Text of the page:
Sky News Breakfast: Back to school raises questions over COVID-19 numbers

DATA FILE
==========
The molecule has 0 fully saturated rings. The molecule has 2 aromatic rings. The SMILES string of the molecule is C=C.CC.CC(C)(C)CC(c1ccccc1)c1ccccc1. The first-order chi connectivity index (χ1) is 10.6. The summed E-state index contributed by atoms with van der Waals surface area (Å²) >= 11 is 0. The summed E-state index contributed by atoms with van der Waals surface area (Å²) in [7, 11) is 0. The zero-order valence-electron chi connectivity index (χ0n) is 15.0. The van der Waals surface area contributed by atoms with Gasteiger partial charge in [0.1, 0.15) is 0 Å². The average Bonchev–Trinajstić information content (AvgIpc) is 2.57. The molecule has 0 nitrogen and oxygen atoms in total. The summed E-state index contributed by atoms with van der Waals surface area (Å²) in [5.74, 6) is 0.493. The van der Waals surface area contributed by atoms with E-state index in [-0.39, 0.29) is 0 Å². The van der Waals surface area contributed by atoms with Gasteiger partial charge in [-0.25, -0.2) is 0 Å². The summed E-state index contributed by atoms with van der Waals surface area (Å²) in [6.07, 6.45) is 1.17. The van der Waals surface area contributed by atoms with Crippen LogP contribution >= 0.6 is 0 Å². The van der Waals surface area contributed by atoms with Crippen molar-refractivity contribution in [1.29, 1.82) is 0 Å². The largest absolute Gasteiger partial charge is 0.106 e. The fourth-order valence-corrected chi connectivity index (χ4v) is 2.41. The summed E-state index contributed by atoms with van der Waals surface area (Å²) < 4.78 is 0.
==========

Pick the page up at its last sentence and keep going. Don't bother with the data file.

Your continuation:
[vc_row][vc_column][vc_video link="https://www.youtube.com/watch?v=UEaizutfpp8"][/vc_column][/vc_row][vc_row][vc_column][vc_column_text][/vc_column_text][/vc_column][/vc_row][vc_row][vc_column][vc_column_text][Music] so it is seven o'clock good to see you this morning children in england are heading back to school and with their return come big questions to be answered what effects will the mixing of students have on the nation's coronavirus figures will the government's catch-up program actually get people's learning back on track after the severe disruption caused by the pandemic the education secretary gavin williamson joins us in the studio in just a few minutes time uh but also on the program we'll be discussing this the perilous situation for female judges in afghanistan at half past seven i'll be speaking to one woman who escaped the taliban and one who's still fearing for her life inside the country also ahead how locked down got us up and moving up some of us a quarter tonight legendary long distance runner paula radcliffe will be joining us to discuss the evidence that the pandemic has increased activity levels it's thursday 2nd of september testing the recovery unions warn that covert cases could rise as pupils return to school in england and where all my gcse work so far has kind of had this disruption that it'd be nice to kind of just go through go through you know at least a term or whatever without any kind of isolation the foreign secretary heads to doha for talks with qatari leaders on how to help british nationals still trying to leave afghanistan the afghan refugee who made it to the very top of women's football but hasn't changed her opinion the taliban regime they're the wolves that are you know disguised themselves and she's right now and then the true call is going to come true a state of emergency is declared in new york as flash floods and heavy rain hit the city dripping in gold the swimmer turned cyclist dame sarah story becomes great britain's most successful paralympian ever and as for the weather mild and cloudy for most with the best of the sunshine in scotland [Music] morning all people start to return to classrooms in england and wales this morning and what could prove a big test for two key government policies in england pupils will now be able to mix with other years other year groups face coverings are optional and contacts of a positive case will no longer have to isolate automatically these relaxed measures have led unions to warn that covert 19 infections could rise meanwhile the government is hoping that six million pupils will benefit from its catch-up support designed to make up for the disruption caused by the pandemic laura bundik has our first report they've brought them in early for lateral flows but there's a much bigger test ahead can schools keep covid under control students at the charter school in south london hope so all my gcse work so far has kind of had this disruption that it'd be nice to kind of just go through go through you know at least a term or whatever without any kind of isolation we've been in and out of lockdowns for the past two years and obviously it's quite important since we're in year 11. i'll be able to commute with the teachers more easily they'll be able to get across to me more easily face to face contact i think that's better than online walk through the corridors and all restrictions are now removed it's a really exciting moment the students are coming back it's going to be a normal opportunity for them they're going to be able to go around the entire school bubbles are gone as are face masks and whole class isolations if everything goes right then we will we will keep the school open we will keep it running and we will continue to have a good learning experience for our students we did it last year we had very few outbreaks and problems last year here they hope routine testing will help and students will receive regular reminders when children are backing classrooms it's widely expected cases will rise how much and for how long isn't known but one thing certain a balance this term will have to be struck for students between the risk of the virus and the risk of more disruption to learning unions warn more must be done to keep kids in classrooms the measures we need in place to stop cases spreading so that children don't miss school are real improvements in ventilation in air filtration possibly in mask wearing we'd like to see the prime minister putting out a call for secondary students to test themselves twice a week with the lft test you just need to do five circles in each nostril okay it will be a testing new term the challenge now losing restrictions and keeping schools open laura bundock sky news in south london uh and as mentioned we are hoping to be speaking to the education secretary gavin williamson in just a few minutes time for some face-to-face learning today we are for that uh but still to come on the program aside from the education secretary [Music] we'll be speaking uh to treat five minutes past day we'll be speaking to preet girl livers shadow international development secretary to see what she thinks the foreign secretary can achieve in qatar at 20 past dates i'll be speaking to the chief inspector inspector of ofsted about students returning to schools in england and wales [Music] i don't have power state so christopher mayer will be here uh talking about global terror threats following the taliban's takeover of afghanistan but as we wait for the education secretary let's take a look at a few of the day's other main stories now and uh well first let's start with the latest coronavirus data for the uk shall we there have been a further 35 693 new cases of coronavirus reported in the latest 24-hour period a further 207 people died after contracting kovid this number is likely to include some delayed reporting due to the bank holiday it takes the total number of people who've died within 28 days of a positive test to 132 742. breaking news this morning a state of emergency has been declared in new york city and new jersey uh dramatic pictures but in a tweet the mayor of the city bill de blasio want people uh to stay inside to avoid the flash floods and heavy rain he asked new yorkers to stay off the streets and to let first responders and emergency services get their work done flooding has been recorded across the city including these images of a subway station being overcome by water and there's been further reports of flash flooding in washington dc and pittsburgh as well as the aftermath from tornadoes in new jersey and maryland i'm very pleased to say that the education secretary gavin borenson is here with us in the studio very good as i mentioned good to have some face-to-face learning for once between the two of us i think we've all been craving it we have indeed you know it's back to normality as much as possible well that is an appropriate place for where we should start then of course you will want to talk i'm sure about the tutoring that you're that you're announcing today but in terms of people getting back to school today how confident are we we hit term running it's starting as we mean to go on that we will not see as we perhaps edge into the winter months some form of reversal well we're very confident but i mean i think you'd probably want to join us today sort of wishing all those children maybe going to school for the first time a little bit of excitement a little bit of nervousness that they're feeling those children going on to secondary school or just moving up a year wishing them the very best and what we wanted to do is to get that school experience back to that sort of normal pre-pandemic sort of sense as before i think that's the right thing to do you know we've been over the summer we've been enjoying life back as normal going to pubs going to sporting venues it's really important that children are getting that normal experience to boot so how are we going to ensure that that normal experience continues testing is clearly going to be a big part of that testing is a vital part of that and that's why we're rolling out testing for all secondary school pupils you're seeing uh you know seeing over the next couple of weeks you'll see somewhere in the region of uh nine million tests uh plus done in terms of uh children and we're wanting to capture the virus there but of course we do have a contingency framework in place if there's areas of particular need that we do have to take further action but when you say contingency framework what do you mean because people will hear that and they will assume back to bubbles back to classes perhaps whole year groups being told to go home yeah so that's what we are absolutely clear that we want to avoid that's why we've made the changes that we have we want children to be in the classroom yes of course if a child has covered they'll have to self-isolate test and trace will contact those who've been in contact with them and they'll advise them to have a pcr test but actually those children will able to continue to go to school they're able to continue to be in the classroom unless they test positive but can we just be absolutely clear there is an expectation isn't there that we are going to see covert cases rise and rise significantly as a result of face-to-face learning again just as we have seen in scotland uh we are having to strike a sensible balance a sensible balance to making sure that children get the very best education we aren't expecting corporate cases to rise we must be but this is why you know we're doing the mass testing in schools because we want to identify those cases and as i say you're going to see 9 million plus tests carried out over the next few weeks really trying to spot those covered cases before they go into school in terms of the children that are getting back to school today children young adults of course getting back into school today it will be markedly different from the conditions that they left the other side of the term end to bubbles the end to the kind of the yearly exclusion of whole years face masks certainly not being mandated in schools i mean jeff barton and from the association of school and college leaders suggested it feels a little like a case of hitting hope on the part of the government why did we not continue with some of those mitigations well we have continued with uh sort of key elements of mitigations including the testing but there's a big difference between schools returning uh this september compared to when schools returned last september uh and in march and the key difference is that the british population everyone who's of uh every adult has been offered not just one job but two and of course vaccines are the thing that have been the game changer that's the reason that we've been able to lift national restrictions but for me children getting a normal education experience as it was pre-pandemic is so vital because we've got to put them first above all of us understand that but in terms of the vaccination program the jcvi are dragging their heels on making an announcement about a potential booster program the jcvi similarly appear to be dragging their heels and telling us what the advice is for for for those under 16. is it perhaps the moment for the the joint committee on vaccination and immunizations to get a bit of a rigol on and come to a decision on some of these things well i think speaking as a parent myself i think parents would find this incredibly reassuring to know that they had a choice as to whether their child uh would be vaccinated or not and i really listen there is a big question though isn't there currently as to whether or not we allocate our vaccine resources directly to a booster program which we would need to get started on immediately or we address it to younger children to young adults i think so well we've got the capacity to be able to deliver vaccinations for children as well as deliver a booster program so it's not an either or it's a situation about making sure that we combat this virus as best as possible and we're ready if we get the the get go from jcvi we're ready to uh the nhs which has been so successful in rolling out this program of vaccination is ready to go into schools and deliver that vaccination program for children sorry deliver the point but but i i would like to hear the words from you that you're expecting a rise and potentially a significant rise in covert infections because of children getting together again the fact is the data shows that as many as one in seven children and young people who catch covert could have the symptoms of long covered for months after this is a largely unvaccinated cadre this is a largely unvaccinated class so i think there is a responsibility on people who are telling children to get back into school to accept the fact that some of them will as a result develop long covert so this is why we're doing the testing program when we're encouraging you know children to take part in it parents and of course teachers and support staff themselves because this is how we can catch covid and we've seen over 70 million tests delivered in terms of schools and colleges over the last few months and actually this is a way of rooting out covid and you did see it was successful uh in terms of identifying covid cases and we believe by successful some would say well but but what we are trying to do is we're trying to strike that constant sensible balance of actually giving children as normal experience in the classroom as possible but also recognizing we're still dealing with a global pandemic i suppose then people would question why more has not been more action is not being done in terms of ventilation in schools we have known since midway last year perhaps even earlier than that that you know this was aerosol this was airborne and working in confined circumstances like this studio in a classroom you needed decent ventilation the only action that has been taken so far is the announcement that co2 detectors will be sent out so we'll be able to identify where ventilation is needed in schools but we're not providing the money to provide the ventilation so so we it's a whole package of measures that we've been doing and and depending on where we've been in the pandemics sort of making the judgment as to what type of contingency and support measures are there uh you're right to point out the fact that we're rolling out the co2 monitors so they can identify different areas uh there's a whole set of when we get the money for ventilation though i mean that's what the schools are calling it right now there's a whole set of measures that they can undertake in terms of actually sort of dealing with some of those challenges but of course the biggest way that we converting the women you know the biggest thing that we can actually do in terms of actually helping schools get back to normal of course has been the vaccination program and the vaccination program is there to give people the protection uh and the confidence to go back to their normal lives and that's the success of it that's why uh unlike in march where we had to have so many more restrictions as children go back in september you know they can have that normal school experience again that we want for all our children i don't want to stress anyone going back into school on day one about you know the prospect of exams later on this year but they do need to know how they will be judged on on which way their merits will be judged this year when will do you think we'll have a definitive answer as to what will happen exam time next year i think that's a really important issue that you raise that's why back in july before schools broke up for summer we set out to schools and to all that we're interested in it what that process of assessment would look like for this academic year that we're just entering uh we wanted to give people the confidence of what they'd have we obviously understandably have to do a public consultation we've done that public consultation and uh we we look forward to very much confirming as to uh the sort of the proposals that we've been sort of uh putting forward explaining to schools what that looks like this is the side of the next kind of you know the next fortnight's holiday imminently uh very very imminently but we've given schools a real sense and real taste what it looks like what it'll feel like uh so they can have a confidence to plan i did want to ask you about this and i don't want to rehash the arguments that were made around the time of the of of the exam results coming up but we we know of course from the results that we got seventy percent of or of grades in the independent sector were a or a star 40 in the state sector were a or a star a huge gap between those who can pay for their education and those who can't you and i both went to comprehensive schools you and i have both sat in rooms opposite people who spent an awful lot of money on their education perhaps even around the cabinet table and have thought where did all that money go you are the one person in this conservative government who could say this is absolutely disgraceful that our killed kids are being failed then if you have enough money you can guarantee them a better quality of life i just wonder what your thoughts are on so what i the thing that drives me so much in terms of politics the reason why i wanted to become an mp is because you want to make a difference i think of so many of my friends who i went to school with you know a very normal comprehensive school up in scarborough is actually making sure that they have the right opportunity and you want to close those gaps this pandemic sadly has exacerbated some of the differences in society and we want to drive that change back and so is the funding though i mean the institute for fiscal studies has said despite the government allocating another seven billion pounds average spending per pupil in 2022 23 will still be about one to two percent lower in real terms than two thousand nine understand the past couple of years have had an effect but we are still dramatically underfunding the state education system in this country aren't we so what we've seen the last two years since the prime minister came in he's been able to deliver record funding packages not just last year but also into this year we're going into a comprehensive spending review uh it wouldn't surprise you as being education secretary i'll probably be asking for uh for more is probably what people would always be expecting but you know what we're wanting to see is world-class schools it doesn't matter it doesn't matter whether you take my point where there's this disparity between the independent sector and the state sector at a time when schools are just not getting the amount of money that they need to get from the government some of the blame for that great disparity has to fall on you yeah so this is why we've been raising the funding that we have in terms of state schools over the last two years it's a mission that the prime minister and i both share we want to make that uh different we want to make the difference for all those people that you know you know the types of people that you and i went to school with because they were our friends it's what we what we know it's the difference we want to make that is uh you know our mission we've been delivering that extra funding we want to continue to deliver that funding and we want to make that difference just briefly i'm not going to ask you about your a-level results you as a minister know what it's like to be under pressure from the papers from the broadcasters from your back benches i just wonder on the basis of what you saw from dominick rabb yesterday do you think his position is safe now absolutely the prime minister has been clear he has complete confidence in the work that the foreign secretary has been doing you're seeing dom going out to out to doha and qatar today in order to be able to make a difference in terms of leading negotiations playing a global role to make sure that those people who are still in afghanistan that need safe passage have that safe package passage out of afghanistan so busy day for you as indeed it is for plenty of kids up and down the country we'll let you go thanks very much uh we had to mention there the foreign secretary dominic rabb has flown to qatar in an effort to negotiate the government's attempt to get more british nationals out from afghanistan our correspondent sally locke joins us live from doha sally just bring us up to date with the latest do we know who he's meeting with where he's meeting yeah that's right dominic rad the foreign secretary arrived in doha last night we understand he'll be meeting with qatari government leaders such as the emir of qatar as well as the deputy prime minister and the foreign minister the foreign minister uh absolutely no suggestion dominic rob will be meeting with members of the taliban leadership who of course have had their political office here for years now but the uk is in talks with the taliban already now on the agenda we understand to be priority number one evacuating those remaining british nationals from afghanistan and also ensuring safe passage for any afghan citizens who are still in the country who worked for the british military in the last 20 years that's number one on the agenda but they also will be discussing the security and humanitarian issues happening and unfolding in afghanistan the threat of isis k of course how they deal with that in collaboration with the taliban but also the unfolding humanitarian issues such as the fact that the majority of foreign aid has been frozen into afghanistan that remains the case afghanistan's economy is heavily reliant on it many people still can't access cash one in three afghans have no idea where their next meal is coming from the taliban yes is in control of the country now wields the power but we don't know who their government is yet and we have no idea what their plan is for running the country i can tell you that qatari officials and turkish officials flew into kabul airport yesterday technical teams to look at getting the airport back up and running we understand that they are working on the radar system that's encouraging news there's already a runway there the infrastructure is there if they get the radar system up and running then we could see flights resuming into kabul uh very soon but there is a very uh sensitive issue of security who's going to run that at the airport uh the taliban want to so far the turks and the qataris have said no that is not going to happen stalemate there but certainly some progress that those technical teams are already in the country and certainly progress that the foreign secretary is here now in the region attending talks as well sally many thanks indeed it's always nice we've got some good news to bring you in the morning and this is the best damn serious story has become britain's most successful paralympian ever winning her 17th gold medal on a very successful morning for gb's cyclist nbc reporter heather cox is in tokyo and has this roundup of all the action from day 10 of the paralympics and indeed what we still have to look forward to some more historic moments happening here today in tokyo in the woman's road race dame sarah's story won her 17th paralympic gold medal surpassing swimmer mike kenny's previous record of 16 for great britain story's teammate crystal lane wright finished with the silver making it the third time the two have finished one two in these games and the headline at track and field is all about conditions we've seen rain the past few days here in tokyo particularly heavy at olympic stadium where athletes have been slipping on the slick track the rain is back again today and is forecasted to continue into the night where we'll see american daniel roman chuck who narrowly captured gold in the hundred meter go for a second gold in the 800 an event in which he holds the current world record and tonight it's the women's semifinals in wheelchair basketball as germany faces off with the netherlands while china takes on team usa who are looking for their fifth paralympic gold the united states is led by team captain natalie schneider the 38 year old mother of three who hopes to set the tone for her young team now let's focus just a little bit more on the gb pad olympic team shanghai matariki is in the newsroom and he'll be sharing my excitement this morning not least because of all the pun opportunities that sarah's story's name provides what a fantastic story for example morning nile a fantastic story indeed overnight history was made as sarah story became the greatest british paralympian of all time winning her 17th gold medal in that c45 road race passing the swimmer mike kenny's mark which he set in 1988 all those years ago it's her third goal of these games and it wasn't easy though the conditions in the race were damp and rainy probably closer to those she's seen in manchester as opposed to those you normally get in a summer in tokyo in the shadow of mount fuji and with two laps to go she trailed the race by 75 seconds before storming clear winning seven seconds clear of her teammate crystal lane wright who is also part of paralympics gb and her journey is not just one of success but remarkable longevity if you remember that she taking it back to 1992 when she started her paralympic journey she was a 14 year old swimmer now as a 43 year old she's the most decorated paralympian in the history of our country so plenty to celebrate i'm layered shanghai thanks very much indeed time to see how the weather is looking as we nudge towards the weekend [Music] look forward to brighter skies the weather sponsored by qatar airways and for the next week while it will be mainly dry with sunny spells developing more widely but it will turn more unsettled from sunday mostly mild and quite cloudy at the moment some hill fog and a few drizzly outbreaks in the east but western parts are clearer and rather chilly some mist and fog patches in the countryside the morning we'll see sunny spells developing widely away from the north sea coasts after a mainly grey start with scotland once again having the best of the sunshine fairly cool overall especially near the eastern coasts the weather sponsored by qatar airways they say that two is always better than one and that's definitely the case in sri lanka right now as twin elephants have been born twin elephants for the first time in 80 years oh that's quite sweet the male calves are born to 25 year old female surangi and 17 year old male pandu which is a bit of a cougar at the pinnawala elephant orphanage in the sri lankan hills and who can fail to be cheered up by that on a thursday morning still to come after the break we will be discussing the somewhat perilous situation for female judges in afghanistan we'll be speaking to one woman who escaped the taliban one who still fears for her life inside the country [Music] [Music] extremely excited and actually can't quite believe um that one of my images has been chosen um so i'm still very you know feeling over the moon and it's just very surreal for me so i was really lucky to be in tanzania in the serengeti during july and august of last year and this is a time when the wildebeest migration is at its peak there are millions of antelope species migrating through the landscape and we just happened to see this lioness as she pounced upon a wildebeest and we drove over re-angled the vehicle and this female was enjoying a morning feast and unfortunately the poor wildebeest was still alive and as we drove the vehicle closer she looked up at us and just gave us this intense challenging stare she was almost warning us away from her kill and she just happened to look straight down my camera lens and you can see her face is just covered in this bright red oxygenated blood i mean her kill was as fresh as can be first and foremost i'm actually a conservation biologist and i started taking photos on the side alongside my research and definitely the more you're out there the more opportunities you have to see these incredible behaviors that you might not necessarily see if you're only there for a week or two and so absolutely it's a combination of luck but also just developing your skill and your eye as a photographer i feel like i've definitely come a long way in the time that i've been using my camera so but yeah luck plays a critical role i think the best thing about photography is it really is a universal language you know you don't have to speak english to understand what's going on in a photo um i think it's just one of the best ways to try and talk about the issues that are going on in the natural world right now it's estimated that around 70 of our coastlines are experiencing increased erosion [Music] we start with a steel structure that we put into the sea floor we then pass a very small electrical current between what we call an anode and the cathode the structure itself is the cathode [Music] [Music] [Music] welcome back hundreds of thousands of pupils are returning to their classrooms this week with experts predicting a surge in covered 19 cases linked to schools reopening a short while ago i spoke to the education secretary gavin williamson and pressed him on whether the government expects cases to rise over the coming weeks we are having to strike a sensible balance a sensible balance to making sure that children get the very best education we aren't expecting cases to rise we must be but this is why you know we're doing the mass testing in schools because we want to identify those cases and as i say you're going to see 9 million plus tests carried out over the next few weeks really trying to spot those covid cases before they go into school in terms of the children they're getting back to school today children young adults of course getting back into school today it will be markedly different from the conditions that they left the other side of the term end to bubbles then to the kind of the yearly exclusion of whole years face masks certainly not being mandated in schools i mean jeff barton and from the association of school and college leaders suggested it feels a little like a case of hitting hope on the part of the government why did we not continue with some of those mitigations well we have continued with uh sort of key elements of mitigations including for testing but there's a big difference between schools returning uh this september compared to when schools returned last september uh and in march and the key difference is that the british population everyone who's of uh uh every adult has been offered not just one jab but two and of course vaccines are the thing that have been the game changer that's the reason that we've been able to lift national restrictions but for me children getting a normal education experience as it was pre-pandemic is so vital because we've got to put them first above all of us uh let's have a chat with our political correspondent tomorrow cohen money tc i've got to say i'm i'm vaguely surprised actually that despite the pressing we pressed for longer than just just that clip from the interview you know the education secretary would not concede that which everyone knows to be the case if you open up the schools and you have people mixing together indoors and there will be a rise in covert cases yes and that's what we've seen in scotland where the schools opened two or three weeks ago in the past week there's been an 80 rise in cases that nicola sturgeon has called extremely alarming everyone is expecting a similar thing to happen in schools in england and wales now they're opening for many of them today or the beginning of next week and the education secretary was open about the fact that things are in many respects back to pre-pandemic there are no bubbles in primary schools there are no masks the parents can gather outside the big difference he said is that in secondary schools there will be testing now that testing is not mandatory it is encouraged that all children and teachers do two lateral flow tests a week and they hope that that will keep a lid on the number of covered cases because anyone who has any symptoms will be sent home and anyone who's been in contact them will will be tested more regularly but still there is no recognition from government that there may be a very steep rise in cases and although the education department say they are doing contingency plans for what might happen if there are very high numbers of cases in a certain area he gave very little away about what new measures might be brought in tomorrow for now thanks very much indeed this is a fascinating story one of the world's leading female footballers who fled from her home in afghanistan has told sky news that she doesn't believe that the taliban have changed nadia nadim grew up in a refugee camp after her father was executed by the taliban when she was just 11 years old since then she's played for top clubs in both europe and the united states this guy sadia chaudhary was able to speak to her she defied the odds to become a star in global football but nadia nadim hoped she'd be the only one that would have to do that the afghanistan she'd left behind was changing her father's killers had been ousted and girls could try and mimic her moves on the football pitch but last month all that changed it's been heartbreaking to watch what's happening in afghanistan right now just because i felt we were over that stage i was like in the you know back in the history and it would not repeat itself and i know what that means for for the future of the country what it means for the development of of the country what it means for the women and the girls after her father's death nadia and her family fled first to pakistan and then to europe she made denmark's national team and last season as liga champion with paris saint-germain she perhaps gave thousands of young afghan girls the belief they too could rise to the top how do you feel about young girls who would have watched you playing football and have dreams of playing football of their own what would you say to them now that's a hard one i don't know what to say to them because i know they don't they're not gonna have the opportunity to do so but i i wanna say that people should try to keep their hopes up even though that it really really looks like a dark situation many people are saying the taliban have changed do you believe they've changed um no i don't think so i think they're the wolves that are you know uh disguised themselves and shift right now and then the true call is going to come true my dad was killed by the taliban so i know what they stand for and what their values are today the country is once again controlled by the group that killed her father a devastating reality for nadia i think there's a lot of similarities i think right now because it's a transition and so they're kind of i still feel like low-key holding them back but if you see what's happening in the airports and people trying to hang on planes and falling out of skies no one would react that way if if you were not scared nadia still remembers the fear that drove her from her childhood home chaos and horror just like today she says and the feeling of being powerless sadia chaudhary sky news a remarkable woman uh elsewhere cristiano ronaldo has broken the men's international goal scoring record after converting two late headers portugal coming from a goal down to beat the republic of ireland 2-1 in their world cup qualifier those goals taking his tally to 111 international goals smashing iran's ali dais record of 109. the end of furlough and cuts in universal credit could cause a significant rise in homelessness according to campaigners the housing organization crisis says that a lack of access to broadband will exclude many people from being able to get support complaints about noisy neighbours rose by more than a quarter during lockdown research out today suggests that more than a thousand calls were received every day by councils across the uk last year at dudley in west midlands saw the highest number of complaints sky news has heard allegations that jehovah's witness elders have failed to act over child sexual abuse claims in their church speaking to alleged victims the claims range from a failure to report cases to the police to the demand for high thresholds of proof from the victims our home affairs editor jason farrell reports now on the group that presents a gentle image on your doorstep but now faces damaging claims these children now grown up are speaking out about an institution they believe to this day is failing to protect young people from predatory pedophiles and to learn from mistakes of the past emily who doesn't want to be identified was sexually abused from the age of four by a ministerial servant of the jehovah's witnesses in loughborough aged 8 she reported it to church elders those in charge of governing and disciplining the congregation i was very young and sort of said i don't like the way he touches me what followed was a series of failings that allowed him to continue sexually abusing children for years to come which victims say is a larger cultural problem within the organization speaking about jehovah became a wonderful joy and jehovah's witnesses have a gentle image of those spreading the faith but there's a mistrust of non-believers and it's one of the reasons why serious allegations such as child abuse often aren't taken to the police but instead handled internally they had a similar kind of meeting with him about it all and unbeknownst to me he actually admitted it to them and then after that they continued to tell me that i'd misunderstood it there was no kind of reprimand for him i still had to interact with him i actually got told off for not sitting on his knee the abuser peter stewart repented and said there were no other victims when in fact there were at least four others including two sisters who were speaking out together for the first time because they believed him he was allowed to continue in the congregation and my abuse and my sister's abuse was allowed to continue amelia didn't report her abuse until after peter stewart had been jailed for abusing two other children he admitted to it and asked for forgiveness in this letter to the girl's mother when he came out of prison she tried to stop him rejoining the congregation they decided that they didn't believe me because i didn't have a a credible second witness and because they have obviously the two witness rule within the jehovah's witness church yes the second person has to have seen what happened they do and it's not just the two witness rule the second witness has to be a credible witness rachel the elder sister who was abused first wishes she'd spoken out sooner i always thought that if i'd have said that first time if i'd have spoken out the first time when he'd kissed me it wouldn't happen to him emilia successfully sued the organization for failing to protect her there are 130 000 jehovah's witness members in england and wales with a large central campus in essex if elders receive a complaint about child abuse they will contact the head office here in chelmsford and they will consult their legal department as well as this handbook shepard the flock of god only elders can open it and they are all men with no external child protection training so what does the book tell them well it reinforces much of what we've already heard eyewitnesses there must be two or three eyewitnesses not just people repeating hearsay no action can be taken if there's only one witness lacy jones was abused from the age of 10 for over a decade by an elder in the west midlands clifford whiteley she has waived her anonymity to explain what happened when she told elders at her kingdom hall in 2019 that she was going to the police the first thing they said was it's your absolute right it's your absolute right to go to the police however what they don't tell you is that they will not cooperate cliff had confessed to the elders and they refused to hand over that confession to the police police eventually got a record of the confession via a warrant and whiteley was jailed for nine years in 2020 in a statement the organization said when elders learn that someone in the congregation is accused of child sexual abuse they immediately take steps to ensure the matter is reported to the external secular authorities as may be required by law or if it appears that a child may be in danger of abuse elders do not shield a perpetrator from the legal consequences of his sin do not interfere with law enforcement and leave criminal matters to the secular authorities any suggestion that jehovah's witnesses cover up child abuse or in any way discourage or frown upon reporting allegations to the secular authorities is absolutely false the independent inquiry into child sexual abuse is due to report its findings into religious organizations including jehovah's witnesses later on whether senior members of the church will act on them is another matter jason farrell sky news more from jason on the website of course but after the break we will be discussing the concerns of rising covert cases as students head back to school [Music] [Music] do [Music] [Applause] [Music] [Music] [Applause] they say they can't go back to myanmar yet if they do they fear they'll be killed we take you to the heart of the stories that shape our world if there is a bigger explosion this area would be in the danger zone these traffic jams snake for hours up and down this hillside we know that 800 000 people have been displaced i think experiencing the two million person march in hong kong that was a moment [Applause] [Music] please have been tear gas and rubber bullets you see fires all around us here siobhan robbins sky news bangkok [Music] it was my vision to come and protect old life in future [Music] animals like lion can enter into bomas they kill their livestocks and this leads to human wildlife [Music] did you know that if we make small changes to our lives we can reduce air pollution by loads but how much exactly loads high pressure stays with us until the weekend so the weather stays really quite quiet the best of the sunshine in the northwest but uh through the course of the day we will find the cloud thinning and breaking to give some bright or sunny spells temperatures typically in the mid to late teens but we could see a high of 24 degrees celsius over parts of scotland that's 75 degrees fahrenheit now the air remains fairly clear because we're in this northeasterly flow but the winds going round to the east so we could just see one or two pockets of moderate air pollution most likely in the south today the air quality report sponsored by phillips air purifiers now pupils start to return to classrooms in england and wales this morning and what could prove to be a big test for the government's education policies in england pupils will now be able to mix with other year groups face coverings are optional and contacts of a positive case will no longer have to isolate automatically joining us now on the programme dr ivonne doyle medical director for public health england dr dawg great to see you this morning and then i think plenty to discuss about how covert 19 may well affect our schools moving forward but could we just start with a very general very broad question i mean how important in your mind is it that our young peoples very young all the way up to late teens how important is it that they get back into schools and have a proper goal at face-to-face learning this year good morning neil it's very important uh being in education face to face in person is good for children young people it's good for their education but that's actually very good for their health as well and if children young people are unfortunate enough to pick up a coveted infection it's generally very mild and it they may not even know they've got that and we know from our regular surveys that schools are not the hubs of infection they reflect what's going on in the local community but we are causes we want young people to take two tests in person on site in the school in the first week and then twice per week at home until at least the end of september just to pick up those late summer viruses that they may have picked up elsewhere and i i take your point about what happened what happens in schools reflects what happens in communities but of course you know the schools have been closed for the summer holiday we will have people mixing together indoors often in not particularly well ventilated areas i mean we will see a rise in covid as a result of this won't we we're expecting to see more cases because we'll be testing for that precisely neil so we are asking the students to take these tests and then to do this throughout september and that is to protect them and those around them but also to ensure that there's the minimal disruption to their education just in terms of of long covert it was something we spoke about with the education sector a little bit earlier on and it's slightly outside of his brief but it does have an effect on the children for whom he has responsibility perhaps is one in in seven young people now displaying signs of of suffering from some form of long covert months after their initial infection i mean i i understand the mortality is not something that younger people need to worry about but they can still suffer some pretty significant effects though so this is a long covet is the subject of a lot of study and we still don't fully understand that and particularly how long long is in younger people so i think this is something that is under a constant review and actually long covert isn't one particular disease it's a series of syndromes and it really does need to be better understood can we talk about something which we do we do know a reasonable amount and that is that the mental health of our young people and the negative impact that being away not just from education but from their friends has in a social circumstance social circumstances has had i mean just in terms of the return to school in protecting our young people's mental health it is of huge significance again isn't it very much so and this is part of the the healthiness of being at school and and we're very supportive of children being back at school we would want the school we always have but particularly now we're in a different year to last year many more people are vaccinated 16 to 17 year olds are backs are offered vaccination and i would encourage them to accept that and of course the 12 to 15 year olds who are clinically vulnerable are also offered vaccination so this school is the right place to be we want uh young people now to catch up on their education it's good for their mental health it's good for their physical health neil as well and there are a number of measures in place in schools it's a it's a package of hygiene uh of cleansing uh good good ventilation where they're in enclosed bases the testing is really important in september and i'd stress that again and of course the vaccination offers now if a young person has been in close contact with a case they will be offered a pcr test as well and they'll be provided with advice in order not to put clinically vulnerable people at risk so there's a whole package in place here to try and keep our young people in education just one question on variance away from schools although it may well have have an effect on schools we're starting to see some concerns raised about about the colombian variant i mean how much do we know well this is under surveillance all the time we have a very active genomics program in the uk we're very connected to the who so and internationally so the uk is a net donor on genomics uh to the world really about surveillance and we we're watching this very carefully obviously uh we will want to ensure that everyone plays their role in keeping transmission of the virus low because if that doesn't happen variants get a better chance of just developing but the predominant variant at the moment is still the delta variant and we know a great deal about that we know that the vaccines work pretty well against it where are you in your mind about this the strength of the arguments for vaccinating more than just the clinically vulnerable in the age group 12 to 15. well this is a policy decision first and foremost but it's also a scientific discussion that's underway with the joint committee on vaccination and immunization that's very topical at the moment i think we need to leave it to them they are they will consider very carefully the balance of risk and benefit but more groups have been offered for the conversation we're having now young people the 16 to 17 year olds are now offered vaccination and extremely clinically vulnerable people will always be in sight for vaccination dr evan doyle from public health england great to see you this morning thanks very much for your time thank you you<br><!-- wp:image {"id":1776,"sizeSlug":"large","linkDestination":"none"} -->rn<figure class="wp-block-image size-large"><img class="wp-image-1776" src="https://en.videoencontexto.com/wp-content/uploads/2021/10/Sky_News_Breakfast_Back_to_school_raises_questions_over_COVID19_numbers_UEaizutfpp8.jpg" alt="Sky News Breakfast: Back to school raises questions over COVID-19 numbers" /></figure>rn<!-- /wp:image 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Sky News Breakfast: Back to school raises questions over COVID-19 numbers